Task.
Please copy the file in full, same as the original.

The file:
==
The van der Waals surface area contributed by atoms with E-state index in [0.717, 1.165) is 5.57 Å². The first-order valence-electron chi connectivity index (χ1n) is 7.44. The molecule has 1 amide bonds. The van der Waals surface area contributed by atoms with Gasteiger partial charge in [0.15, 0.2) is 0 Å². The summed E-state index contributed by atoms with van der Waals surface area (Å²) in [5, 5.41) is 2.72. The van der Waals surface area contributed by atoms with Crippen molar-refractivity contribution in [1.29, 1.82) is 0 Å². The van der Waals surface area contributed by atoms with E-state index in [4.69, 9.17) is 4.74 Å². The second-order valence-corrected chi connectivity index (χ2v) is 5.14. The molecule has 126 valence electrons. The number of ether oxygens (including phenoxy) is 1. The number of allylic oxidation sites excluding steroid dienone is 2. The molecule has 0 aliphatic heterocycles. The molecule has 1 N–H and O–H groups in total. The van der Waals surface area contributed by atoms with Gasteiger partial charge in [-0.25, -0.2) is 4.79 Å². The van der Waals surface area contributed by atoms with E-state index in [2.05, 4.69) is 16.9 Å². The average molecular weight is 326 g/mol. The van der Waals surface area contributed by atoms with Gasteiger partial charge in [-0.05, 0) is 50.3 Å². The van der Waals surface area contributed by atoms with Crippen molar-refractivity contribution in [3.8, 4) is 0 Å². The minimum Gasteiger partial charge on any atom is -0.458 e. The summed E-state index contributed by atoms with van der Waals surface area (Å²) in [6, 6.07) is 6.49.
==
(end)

The van der Waals surface area contributed by atoms with E-state index in [0.717, 1.165) is 5.57 Å². The first-order valence-electron chi connectivity index (χ1n) is 7.44. The molecule has 1 amide bonds. The van der Waals surface area contributed by atoms with Gasteiger partial charge in [0.15, 0.2) is 0 Å². The summed E-state index contributed by atoms with van der Waals surface area (Å²) in [5, 5.41) is 2.72. The van der Waals surface area contributed by atoms with Crippen molar-refractivity contribution in [1.29, 1.82) is 0 Å². The van der Waals surface area contributed by atoms with E-state index in [4.69, 9.17) is 4.74 Å². The second-order valence-corrected chi connectivity index (χ2v) is 5.14. The molecule has 126 valence electrons. The number of ether oxygens (including phenoxy) is 1. The number of allylic oxidation sites excluding steroid dienone is 2. The molecule has 0 aliphatic heterocycles. The molecule has 1 N–H and O–H groups in total. The van der Waals surface area contributed by atoms with Gasteiger partial charge in [-0.25, -0.2) is 4.79 Å². The van der Waals surface area contributed by atoms with E-state index in [2.05, 4.69) is 16.9 Å². The average molecular weight is 326 g/mol. The van der Waals surface area contributed by atoms with Gasteiger partial charge in [-0.05, 0) is 50.3 Å². The van der Waals surface area contributed by atoms with Crippen molar-refractivity contribution in [3.8, 4) is 0 Å². The minimum Gasteiger partial charge on any atom is -0.458 e. The summed E-state index contributed by atoms with van der Waals surface area (Å²) in [6, 6.07) is 6.49.